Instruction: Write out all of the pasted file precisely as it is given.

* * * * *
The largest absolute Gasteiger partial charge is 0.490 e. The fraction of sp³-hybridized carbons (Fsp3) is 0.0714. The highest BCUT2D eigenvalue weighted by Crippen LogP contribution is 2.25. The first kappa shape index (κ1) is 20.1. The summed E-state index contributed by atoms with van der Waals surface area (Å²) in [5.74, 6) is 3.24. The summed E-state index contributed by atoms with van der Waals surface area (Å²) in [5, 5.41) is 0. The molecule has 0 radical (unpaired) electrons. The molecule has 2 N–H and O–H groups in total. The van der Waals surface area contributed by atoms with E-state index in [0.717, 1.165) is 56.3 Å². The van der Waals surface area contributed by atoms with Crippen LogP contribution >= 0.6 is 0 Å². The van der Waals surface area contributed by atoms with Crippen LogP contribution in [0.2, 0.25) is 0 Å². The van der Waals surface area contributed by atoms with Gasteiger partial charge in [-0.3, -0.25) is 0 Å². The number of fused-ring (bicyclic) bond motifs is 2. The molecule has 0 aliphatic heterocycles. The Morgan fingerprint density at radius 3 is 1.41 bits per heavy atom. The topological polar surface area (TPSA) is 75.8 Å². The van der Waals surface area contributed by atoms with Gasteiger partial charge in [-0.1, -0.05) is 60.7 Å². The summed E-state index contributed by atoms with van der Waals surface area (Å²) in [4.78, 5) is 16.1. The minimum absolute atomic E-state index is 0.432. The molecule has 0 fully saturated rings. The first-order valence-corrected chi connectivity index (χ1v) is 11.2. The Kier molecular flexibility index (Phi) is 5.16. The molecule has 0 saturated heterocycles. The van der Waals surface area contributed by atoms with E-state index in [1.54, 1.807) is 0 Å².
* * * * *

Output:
The largest absolute Gasteiger partial charge is 0.490 e. The fraction of sp³-hybridized carbons (Fsp3) is 0.0714. The highest BCUT2D eigenvalue weighted by Crippen LogP contribution is 2.25. The first kappa shape index (κ1) is 20.1. The summed E-state index contributed by atoms with van der Waals surface area (Å²) in [5.74, 6) is 3.24. The summed E-state index contributed by atoms with van der Waals surface area (Å²) in [5, 5.41) is 0. The molecule has 0 radical (unpaired) electrons. The molecule has 2 N–H and O–H groups in total. The van der Waals surface area contributed by atoms with E-state index in [0.717, 1.165) is 56.3 Å². The van der Waals surface area contributed by atoms with Crippen LogP contribution >= 0.6 is 0 Å². The van der Waals surface area contributed by atoms with Crippen LogP contribution in [0.2, 0.25) is 0 Å². The van der Waals surface area contributed by atoms with Gasteiger partial charge in [-0.3, -0.25) is 0 Å². The number of fused-ring (bicyclic) bond motifs is 2. The molecule has 0 aliphatic heterocycles. The Morgan fingerprint density at radius 3 is 1.41 bits per heavy atom. The topological polar surface area (TPSA) is 75.8 Å². The van der Waals surface area contributed by atoms with Gasteiger partial charge in [-0.1, -0.05) is 60.7 Å². The summed E-state index contributed by atoms with van der Waals surface area (Å²) in [4.78, 5) is 16.1. The minimum absolute atomic E-state index is 0.432. The molecule has 0 fully saturated rings. The first-order valence-corrected chi connectivity index (χ1v) is 11.2. The Kier molecular flexibility index (Phi) is 5.16. The molecule has 0 saturated heterocycles. The van der Waals surface area contributed by atoms with E-state index in [1.54, 1.807) is 0 Å².